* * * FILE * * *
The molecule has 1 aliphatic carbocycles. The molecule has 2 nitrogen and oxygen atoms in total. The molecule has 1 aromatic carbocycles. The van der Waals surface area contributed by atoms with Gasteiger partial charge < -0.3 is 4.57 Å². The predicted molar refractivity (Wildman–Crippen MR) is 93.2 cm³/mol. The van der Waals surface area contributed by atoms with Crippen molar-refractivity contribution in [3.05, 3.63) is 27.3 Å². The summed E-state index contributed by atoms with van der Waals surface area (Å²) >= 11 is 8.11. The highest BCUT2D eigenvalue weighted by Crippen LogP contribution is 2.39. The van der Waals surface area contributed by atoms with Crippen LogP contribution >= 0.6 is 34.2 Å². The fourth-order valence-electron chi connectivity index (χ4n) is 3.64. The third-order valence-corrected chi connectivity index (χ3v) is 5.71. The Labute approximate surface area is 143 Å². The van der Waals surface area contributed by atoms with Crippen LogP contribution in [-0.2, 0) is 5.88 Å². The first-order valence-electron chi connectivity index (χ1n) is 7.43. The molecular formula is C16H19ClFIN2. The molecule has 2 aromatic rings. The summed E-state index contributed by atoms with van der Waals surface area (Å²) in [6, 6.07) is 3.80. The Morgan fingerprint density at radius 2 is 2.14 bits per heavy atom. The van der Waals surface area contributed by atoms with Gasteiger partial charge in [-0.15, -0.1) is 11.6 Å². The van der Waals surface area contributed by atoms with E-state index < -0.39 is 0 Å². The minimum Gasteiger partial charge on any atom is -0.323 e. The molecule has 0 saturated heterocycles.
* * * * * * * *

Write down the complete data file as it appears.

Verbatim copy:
The molecule has 1 aliphatic carbocycles. The molecule has 2 nitrogen and oxygen atoms in total. The molecule has 1 aromatic carbocycles. The van der Waals surface area contributed by atoms with Gasteiger partial charge < -0.3 is 4.57 Å². The predicted molar refractivity (Wildman–Crippen MR) is 93.2 cm³/mol. The van der Waals surface area contributed by atoms with Crippen molar-refractivity contribution in [3.05, 3.63) is 27.3 Å². The summed E-state index contributed by atoms with van der Waals surface area (Å²) >= 11 is 8.11. The highest BCUT2D eigenvalue weighted by Crippen LogP contribution is 2.39. The van der Waals surface area contributed by atoms with Crippen LogP contribution >= 0.6 is 34.2 Å². The fourth-order valence-electron chi connectivity index (χ4n) is 3.64. The third-order valence-corrected chi connectivity index (χ3v) is 5.71. The Labute approximate surface area is 143 Å². The van der Waals surface area contributed by atoms with Crippen LogP contribution in [-0.2, 0) is 5.88 Å². The first-order valence-electron chi connectivity index (χ1n) is 7.43. The molecular formula is C16H19ClFIN2. The molecule has 2 aromatic rings. The summed E-state index contributed by atoms with van der Waals surface area (Å²) in [6, 6.07) is 3.80. The Morgan fingerprint density at radius 2 is 2.14 bits per heavy atom. The van der Waals surface area contributed by atoms with Gasteiger partial charge in [-0.15, -0.1) is 11.6 Å². The van der Waals surface area contributed by atoms with E-state index < -0.39 is 0 Å². The minimum Gasteiger partial charge on any atom is -0.323 e. The molecule has 0 saturated heterocycles.